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October 05, 2022, 05:36:45 AM

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Vox Pathfinder 10 as a modding platform

Started by dimkasta, May 09, 2021, 05:52:05 PM

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Slow day at work today, so I had some time to experiment.

There are two interesting parts in the first gain stage.

The first is the capacitor C5 and how it interacts with the gain pot. At first glance it looks like a coupling cap. But it's in the feedback loop, and interacts with the pot. As the gain increases, the upper part of the pot divider decreases, and the cut off frequency of the high pass filter is increased (less bass passes the filter). But because the filter is in the negative feedback loop, this means that low frequencies are increased at the output. This works exactly like a resonance control. But the problem is that bass increases with gain. Which is quite counter intuitive, especially at higher gains, unless you like fuzzy distortion. Removing C5 removes that weird interaction and high gain sounds tighter.

The second area is C4, R4, R5 and the switch. The switch acts exactly like turning up a presence control at high gain. R4 sets a minimum resistance so that things do not go too far. Ideally, we would replace R5 with a 100K or 50K pot wired as a variable resistor, and then remove this pole of the switch so that we have full control both at high and low gain. This would give us a very versatile presence-like control.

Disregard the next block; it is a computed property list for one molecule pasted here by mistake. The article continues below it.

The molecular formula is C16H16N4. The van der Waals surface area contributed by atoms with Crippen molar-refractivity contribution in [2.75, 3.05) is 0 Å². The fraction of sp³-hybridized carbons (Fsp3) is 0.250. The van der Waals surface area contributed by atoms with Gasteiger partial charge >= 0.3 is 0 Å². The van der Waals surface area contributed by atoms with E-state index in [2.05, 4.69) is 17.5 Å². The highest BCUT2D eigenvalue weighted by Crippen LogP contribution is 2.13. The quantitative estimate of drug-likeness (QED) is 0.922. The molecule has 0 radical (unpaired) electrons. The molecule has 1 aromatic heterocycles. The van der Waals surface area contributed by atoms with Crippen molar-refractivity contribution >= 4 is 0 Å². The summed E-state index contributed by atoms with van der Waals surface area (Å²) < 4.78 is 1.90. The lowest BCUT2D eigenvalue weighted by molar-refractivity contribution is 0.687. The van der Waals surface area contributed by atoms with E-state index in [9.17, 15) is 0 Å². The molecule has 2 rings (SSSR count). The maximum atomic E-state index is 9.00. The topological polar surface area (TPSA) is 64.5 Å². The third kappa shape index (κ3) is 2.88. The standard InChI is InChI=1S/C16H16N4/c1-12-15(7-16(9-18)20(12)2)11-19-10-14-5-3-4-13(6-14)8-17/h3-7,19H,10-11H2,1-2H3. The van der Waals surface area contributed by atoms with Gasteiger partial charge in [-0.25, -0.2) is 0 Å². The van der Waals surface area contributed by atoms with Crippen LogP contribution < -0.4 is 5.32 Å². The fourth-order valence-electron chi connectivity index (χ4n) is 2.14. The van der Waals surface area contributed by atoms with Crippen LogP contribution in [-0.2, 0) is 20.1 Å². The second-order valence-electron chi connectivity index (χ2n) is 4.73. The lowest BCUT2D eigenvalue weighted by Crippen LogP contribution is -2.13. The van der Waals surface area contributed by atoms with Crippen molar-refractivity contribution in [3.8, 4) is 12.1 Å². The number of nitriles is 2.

Great thread! Thank you for sharing your progress. I hadn't realized that the Pathfinder 10 was such a simple circuit and  all thru-hole to boot. Wishing I'd kept mine now. Eliminating that ridiculous 'Boost' section is a great idea. I never found it to be realistically useable. I'd thought about re-homing mine in a new cabinet with a decent speaker (8"or 10") but never got around to it.

At 18 watts you've got the perfect amp for small club gigs. Currently, that's mostly what there is around here. (besides some occasional busking) Hipsters in our neighborhood want wallpaper music to hang out to so little amps like this are really useful. I hope you'll have some sound samples for us in the near future.


To be fair, the 18W are peak to peak. The RMS rating should be closer to 10W, and is probably further limited by the small transformer, the small power bank and the distance/inductance from the power bank to the chip itself.

TBH, by just removing the leds and adding an external 12" cab, you already have a decent amp  if you have a good set of pedals to complement and keep your expectations realistic.

For gigs I would probably consider it only if you are very budget constrained, and then I would mic it to avoid overheating the chip.

Unfortunately I cannot provide samples since my p10 is now just an empty chassis for experimenting with other circuits.